The amount of funding you seek will also determine what you need to qualify. A $1 million term loan will require a lot more documentation than a $10,000 microloan, for example. The larger the loan, the more control there will be.
To prepare for funding, it may be helpful to gather the following information. Not everything will be necessary, but having this information at your fingertips can make the application easier and faster.
- Valid driver’s license or passport as proof of identity
- Personal tax returns
- Tax returns for the last two years (if available)
- Last six months of company bank statements
- Commercial license (if required)
- Articles of incorporation
- Address Verification
- Void check (for ACH or direct deposit)
- Franchise Agreement/UFOC (if applicable)
- Commercial lease (if your business leases property)
- Business plan (for bank loan or SBA loan)
How can I benefit from a business credit card?
Most small business credit cards base their decision on the owner’s personal credit scores and income from all sources (not just business income). This means that these cards may be available to small business owners with startups. Most credit cards require good credit, with minimum credit scores of at least 650 and often higher.
How do I qualify for a line of credit?
A business line of credit can be a great choice for flexible short-term financing. Bank lines of credit may have stricter eligibility criteria and will often require good to excellent credit. Online lenders can be more flexible, but the interest rate will usually be a bit higher.
How do I qualify for an SBA loan?
Most SBA loans are made by SBA-approved lenders. (The exception is disaster loans, including EIDL, which are made directly by the U.S. Small Business Administration.) There are more than ten types of SBA loans and eligibility criteria vary, but generally, to be eligible, you must have a for-profit small business. a company doing business in the United States, good credit and a reasonable investment (capital injection) in the company.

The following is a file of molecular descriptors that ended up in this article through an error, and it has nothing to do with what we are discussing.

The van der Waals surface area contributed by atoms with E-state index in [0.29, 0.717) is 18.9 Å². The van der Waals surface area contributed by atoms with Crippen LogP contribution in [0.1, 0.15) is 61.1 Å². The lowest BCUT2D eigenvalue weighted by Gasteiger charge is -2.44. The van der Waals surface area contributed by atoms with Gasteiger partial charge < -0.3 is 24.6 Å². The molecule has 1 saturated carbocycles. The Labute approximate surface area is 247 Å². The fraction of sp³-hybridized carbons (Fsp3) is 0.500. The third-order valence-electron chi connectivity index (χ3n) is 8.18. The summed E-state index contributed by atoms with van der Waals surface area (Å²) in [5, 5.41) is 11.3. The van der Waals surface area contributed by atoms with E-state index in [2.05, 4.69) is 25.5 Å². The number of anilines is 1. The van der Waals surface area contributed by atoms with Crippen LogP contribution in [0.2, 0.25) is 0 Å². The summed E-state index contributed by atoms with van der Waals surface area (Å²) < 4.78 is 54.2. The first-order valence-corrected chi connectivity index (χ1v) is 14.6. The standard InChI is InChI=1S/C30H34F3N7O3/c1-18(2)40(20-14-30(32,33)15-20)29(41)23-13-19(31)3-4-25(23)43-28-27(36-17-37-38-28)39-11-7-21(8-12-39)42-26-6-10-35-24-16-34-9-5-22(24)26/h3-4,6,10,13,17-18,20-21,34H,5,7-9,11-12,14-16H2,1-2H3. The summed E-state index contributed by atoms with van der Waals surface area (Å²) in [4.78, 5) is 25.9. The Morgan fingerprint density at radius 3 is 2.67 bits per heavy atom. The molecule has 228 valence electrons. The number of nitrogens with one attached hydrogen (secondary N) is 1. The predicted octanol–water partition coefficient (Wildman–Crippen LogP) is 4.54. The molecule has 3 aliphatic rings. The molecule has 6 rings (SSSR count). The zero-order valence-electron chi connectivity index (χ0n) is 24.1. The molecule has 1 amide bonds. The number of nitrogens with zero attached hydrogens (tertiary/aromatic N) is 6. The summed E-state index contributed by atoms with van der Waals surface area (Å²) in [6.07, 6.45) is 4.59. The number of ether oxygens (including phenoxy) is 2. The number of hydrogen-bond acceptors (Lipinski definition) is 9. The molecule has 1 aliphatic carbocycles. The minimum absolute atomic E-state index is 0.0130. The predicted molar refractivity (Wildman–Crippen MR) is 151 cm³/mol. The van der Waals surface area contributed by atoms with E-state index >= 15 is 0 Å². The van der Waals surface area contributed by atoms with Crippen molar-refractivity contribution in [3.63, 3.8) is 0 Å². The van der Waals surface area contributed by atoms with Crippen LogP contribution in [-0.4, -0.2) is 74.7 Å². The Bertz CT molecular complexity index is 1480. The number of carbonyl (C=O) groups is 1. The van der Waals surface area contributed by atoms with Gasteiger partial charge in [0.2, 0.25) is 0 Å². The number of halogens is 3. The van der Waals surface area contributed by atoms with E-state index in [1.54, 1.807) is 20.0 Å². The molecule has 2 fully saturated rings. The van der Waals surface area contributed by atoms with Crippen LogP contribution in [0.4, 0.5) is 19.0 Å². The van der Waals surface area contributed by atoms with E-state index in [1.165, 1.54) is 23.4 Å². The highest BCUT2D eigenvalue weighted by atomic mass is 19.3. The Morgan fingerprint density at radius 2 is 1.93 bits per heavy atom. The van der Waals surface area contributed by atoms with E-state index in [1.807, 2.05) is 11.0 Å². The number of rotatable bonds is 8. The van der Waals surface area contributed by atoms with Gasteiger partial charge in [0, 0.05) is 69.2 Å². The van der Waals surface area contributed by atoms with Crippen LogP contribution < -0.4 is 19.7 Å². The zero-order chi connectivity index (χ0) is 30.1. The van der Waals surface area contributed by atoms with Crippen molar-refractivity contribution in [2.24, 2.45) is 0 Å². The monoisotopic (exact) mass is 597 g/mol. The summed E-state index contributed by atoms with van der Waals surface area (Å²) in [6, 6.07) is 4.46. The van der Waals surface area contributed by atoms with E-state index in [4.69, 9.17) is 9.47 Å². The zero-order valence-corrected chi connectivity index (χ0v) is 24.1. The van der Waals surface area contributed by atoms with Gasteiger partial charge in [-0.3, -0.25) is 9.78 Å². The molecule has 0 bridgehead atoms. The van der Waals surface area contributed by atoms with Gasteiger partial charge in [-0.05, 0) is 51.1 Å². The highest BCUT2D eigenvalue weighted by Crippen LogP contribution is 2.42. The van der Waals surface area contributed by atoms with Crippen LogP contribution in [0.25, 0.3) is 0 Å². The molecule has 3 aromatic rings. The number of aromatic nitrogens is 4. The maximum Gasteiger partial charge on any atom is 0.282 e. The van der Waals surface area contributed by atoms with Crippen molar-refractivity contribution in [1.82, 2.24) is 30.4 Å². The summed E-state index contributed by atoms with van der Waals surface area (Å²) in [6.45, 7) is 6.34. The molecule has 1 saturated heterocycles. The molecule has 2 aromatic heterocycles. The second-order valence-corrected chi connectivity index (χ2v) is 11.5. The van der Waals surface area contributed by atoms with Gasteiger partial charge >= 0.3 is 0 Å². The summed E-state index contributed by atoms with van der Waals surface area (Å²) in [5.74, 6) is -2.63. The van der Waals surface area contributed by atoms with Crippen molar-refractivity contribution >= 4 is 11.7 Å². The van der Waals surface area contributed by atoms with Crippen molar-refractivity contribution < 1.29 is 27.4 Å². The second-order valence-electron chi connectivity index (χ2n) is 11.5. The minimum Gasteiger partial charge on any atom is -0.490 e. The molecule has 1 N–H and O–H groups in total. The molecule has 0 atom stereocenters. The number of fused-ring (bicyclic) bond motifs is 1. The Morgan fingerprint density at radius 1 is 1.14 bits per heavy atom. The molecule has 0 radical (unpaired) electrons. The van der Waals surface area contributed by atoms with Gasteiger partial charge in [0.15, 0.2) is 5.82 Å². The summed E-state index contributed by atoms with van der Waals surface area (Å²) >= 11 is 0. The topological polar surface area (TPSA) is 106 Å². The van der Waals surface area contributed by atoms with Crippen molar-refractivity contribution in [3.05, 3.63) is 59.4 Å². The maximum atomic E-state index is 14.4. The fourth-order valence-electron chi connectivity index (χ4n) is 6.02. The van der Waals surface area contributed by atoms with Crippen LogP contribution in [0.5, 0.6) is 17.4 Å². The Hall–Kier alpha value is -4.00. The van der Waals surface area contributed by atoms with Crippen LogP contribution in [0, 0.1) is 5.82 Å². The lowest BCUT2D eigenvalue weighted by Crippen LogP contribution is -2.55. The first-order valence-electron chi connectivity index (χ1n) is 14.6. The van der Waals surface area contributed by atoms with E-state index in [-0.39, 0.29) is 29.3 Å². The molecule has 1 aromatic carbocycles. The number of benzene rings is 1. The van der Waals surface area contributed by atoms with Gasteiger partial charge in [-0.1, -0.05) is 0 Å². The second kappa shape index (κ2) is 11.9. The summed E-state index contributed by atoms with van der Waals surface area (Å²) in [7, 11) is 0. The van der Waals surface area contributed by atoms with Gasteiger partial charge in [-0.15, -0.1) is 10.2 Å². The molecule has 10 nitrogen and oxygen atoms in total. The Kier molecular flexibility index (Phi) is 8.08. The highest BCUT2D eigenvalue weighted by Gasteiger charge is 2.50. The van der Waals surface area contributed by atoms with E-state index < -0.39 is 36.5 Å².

Learn more about SBA loans and how to qualify here.
Is a personal guarantee required for a small business loan?
If a lender checks your personal credit, you’ll want to understand if it’s because they require a personal guarantee. When you give a personal guarantee, it means that the lender can try to recover from you personally if the company does not repay the loan.
What are the easiest small business loans to get?
Online loans are generally easier to obtain than bank loans or SBA loans. Decisions can be made very quickly. Additionally, it is important to identify what is standing in the way of loan approval.
If you have bad or bad credit, you might want to at least check out the following types of business loans:
If you have a new business, you might want to consider:
- Business credit cards
- Equipment financing
- Supplier or vendor financing